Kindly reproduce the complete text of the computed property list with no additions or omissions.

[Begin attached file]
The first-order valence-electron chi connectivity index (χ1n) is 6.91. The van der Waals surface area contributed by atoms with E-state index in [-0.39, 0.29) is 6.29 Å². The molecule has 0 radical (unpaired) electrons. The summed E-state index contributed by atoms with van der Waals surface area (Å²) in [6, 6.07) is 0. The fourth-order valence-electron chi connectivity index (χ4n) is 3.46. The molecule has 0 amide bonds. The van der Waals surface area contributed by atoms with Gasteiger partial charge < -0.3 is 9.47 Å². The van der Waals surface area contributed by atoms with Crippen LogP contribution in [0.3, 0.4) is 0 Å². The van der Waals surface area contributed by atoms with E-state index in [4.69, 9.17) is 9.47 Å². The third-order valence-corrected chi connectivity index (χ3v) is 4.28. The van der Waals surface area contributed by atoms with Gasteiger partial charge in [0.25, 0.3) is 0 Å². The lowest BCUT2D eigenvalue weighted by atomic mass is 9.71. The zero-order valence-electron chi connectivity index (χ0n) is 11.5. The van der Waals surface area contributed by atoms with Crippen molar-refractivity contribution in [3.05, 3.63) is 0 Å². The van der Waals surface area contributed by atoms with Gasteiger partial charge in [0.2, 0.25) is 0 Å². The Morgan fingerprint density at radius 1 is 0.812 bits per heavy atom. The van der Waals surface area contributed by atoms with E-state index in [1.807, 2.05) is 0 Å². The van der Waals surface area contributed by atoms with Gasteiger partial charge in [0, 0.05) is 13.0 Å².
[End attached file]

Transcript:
The first-order valence-electron chi connectivity index (χ1n) is 6.91. The van der Waals surface area contributed by atoms with E-state index in [-0.39, 0.29) is 6.29 Å². The molecule has 0 radical (unpaired) electrons. The summed E-state index contributed by atoms with van der Waals surface area (Å²) in [6, 6.07) is 0. The fourth-order valence-electron chi connectivity index (χ4n) is 3.46. The molecule has 0 amide bonds. The van der Waals surface area contributed by atoms with Gasteiger partial charge < -0.3 is 9.47 Å². The van der Waals surface area contributed by atoms with Crippen LogP contribution in [0.3, 0.4) is 0 Å². The van der Waals surface area contributed by atoms with E-state index in [4.69, 9.17) is 9.47 Å². The third-order valence-corrected chi connectivity index (χ3v) is 4.28. The van der Waals surface area contributed by atoms with Gasteiger partial charge in [0.25, 0.3) is 0 Å². The lowest BCUT2D eigenvalue weighted by atomic mass is 9.71. The zero-order valence-electron chi connectivity index (χ0n) is 11.5. The van der Waals surface area contributed by atoms with Crippen molar-refractivity contribution in [3.05, 3.63) is 0 Å². The van der Waals surface area contributed by atoms with Gasteiger partial charge in [0.2, 0.25) is 0 Å². The Morgan fingerprint density at radius 1 is 0.812 bits per heavy atom. The van der Waals surface area contributed by atoms with E-state index in [1.807, 2.05) is 0 Å². The van der Waals surface area contributed by atoms with Gasteiger partial charge in [0, 0.05) is 13.0 Å².